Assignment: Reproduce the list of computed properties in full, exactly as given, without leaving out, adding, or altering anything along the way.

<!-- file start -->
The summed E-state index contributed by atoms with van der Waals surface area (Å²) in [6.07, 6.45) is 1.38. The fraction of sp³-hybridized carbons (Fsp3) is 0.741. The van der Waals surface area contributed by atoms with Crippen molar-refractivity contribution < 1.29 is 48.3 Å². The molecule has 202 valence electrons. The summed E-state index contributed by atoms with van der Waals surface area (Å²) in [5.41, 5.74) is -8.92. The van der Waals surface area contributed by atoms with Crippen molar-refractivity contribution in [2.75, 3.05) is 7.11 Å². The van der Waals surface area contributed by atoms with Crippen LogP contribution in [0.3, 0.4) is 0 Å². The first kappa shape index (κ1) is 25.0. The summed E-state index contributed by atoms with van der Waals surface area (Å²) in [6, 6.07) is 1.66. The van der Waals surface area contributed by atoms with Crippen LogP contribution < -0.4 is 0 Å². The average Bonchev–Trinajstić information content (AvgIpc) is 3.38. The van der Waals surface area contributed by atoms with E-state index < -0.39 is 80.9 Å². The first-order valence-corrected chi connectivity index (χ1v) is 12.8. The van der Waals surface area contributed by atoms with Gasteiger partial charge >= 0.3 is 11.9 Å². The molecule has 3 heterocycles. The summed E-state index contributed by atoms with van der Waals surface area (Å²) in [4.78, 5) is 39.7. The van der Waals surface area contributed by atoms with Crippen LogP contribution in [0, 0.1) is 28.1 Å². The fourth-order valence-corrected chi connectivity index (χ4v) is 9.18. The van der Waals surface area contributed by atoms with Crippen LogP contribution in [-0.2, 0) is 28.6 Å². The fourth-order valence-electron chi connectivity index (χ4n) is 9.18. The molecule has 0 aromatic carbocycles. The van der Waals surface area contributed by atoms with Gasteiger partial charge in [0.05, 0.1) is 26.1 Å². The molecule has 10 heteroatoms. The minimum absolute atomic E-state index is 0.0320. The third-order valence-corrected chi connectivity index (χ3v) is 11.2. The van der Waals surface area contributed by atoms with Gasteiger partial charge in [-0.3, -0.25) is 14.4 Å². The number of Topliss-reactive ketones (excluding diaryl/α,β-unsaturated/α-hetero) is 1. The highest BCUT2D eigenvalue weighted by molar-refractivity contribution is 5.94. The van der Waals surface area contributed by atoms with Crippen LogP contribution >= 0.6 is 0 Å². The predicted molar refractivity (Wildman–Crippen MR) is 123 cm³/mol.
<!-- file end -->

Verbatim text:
The summed E-state index contributed by atoms with van der Waals surface area (Å²) in [6.07, 6.45) is 1.38. The fraction of sp³-hybridized carbons (Fsp3) is 0.741. The van der Waals surface area contributed by atoms with Crippen molar-refractivity contribution < 1.29 is 48.3 Å². The molecule has 202 valence electrons. The summed E-state index contributed by atoms with van der Waals surface area (Å²) in [5.41, 5.74) is -8.92. The van der Waals surface area contributed by atoms with Crippen molar-refractivity contribution in [2.75, 3.05) is 7.11 Å². The van der Waals surface area contributed by atoms with Crippen LogP contribution in [0.3, 0.4) is 0 Å². The first kappa shape index (κ1) is 25.0. The summed E-state index contributed by atoms with van der Waals surface area (Å²) in [6, 6.07) is 1.66. The van der Waals surface area contributed by atoms with Crippen LogP contribution < -0.4 is 0 Å². The average Bonchev–Trinajstić information content (AvgIpc) is 3.38. The van der Waals surface area contributed by atoms with E-state index < -0.39 is 80.9 Å². The first-order valence-corrected chi connectivity index (χ1v) is 12.8. The van der Waals surface area contributed by atoms with Gasteiger partial charge >= 0.3 is 11.9 Å². The molecule has 3 heterocycles. The summed E-state index contributed by atoms with van der Waals surface area (Å²) in [4.78, 5) is 39.7. The van der Waals surface area contributed by atoms with Crippen LogP contribution in [0, 0.1) is 28.1 Å². The fourth-order valence-corrected chi connectivity index (χ4v) is 9.18. The van der Waals surface area contributed by atoms with Crippen LogP contribution in [-0.2, 0) is 28.6 Å². The fourth-order valence-electron chi connectivity index (χ4n) is 9.18. The molecule has 0 aromatic carbocycles. The van der Waals surface area contributed by atoms with Gasteiger partial charge in [0.05, 0.1) is 26.1 Å². The molecule has 10 heteroatoms. The minimum absolute atomic E-state index is 0.0320. The third-order valence-corrected chi connectivity index (χ3v) is 11.2. The van der Waals surface area contributed by atoms with Gasteiger partial charge in [-0.3, -0.25) is 14.4 Å². The number of Topliss-reactive ketones (excluding diaryl/α,β-unsaturated/α-hetero) is 1. The highest BCUT2D eigenvalue weighted by molar-refractivity contribution is 5.94. The van der Waals surface area contributed by atoms with Crippen LogP contribution >= 0.6 is 0 Å². The predicted molar refractivity (Wildman–Crippen MR) is 123 cm³/mol.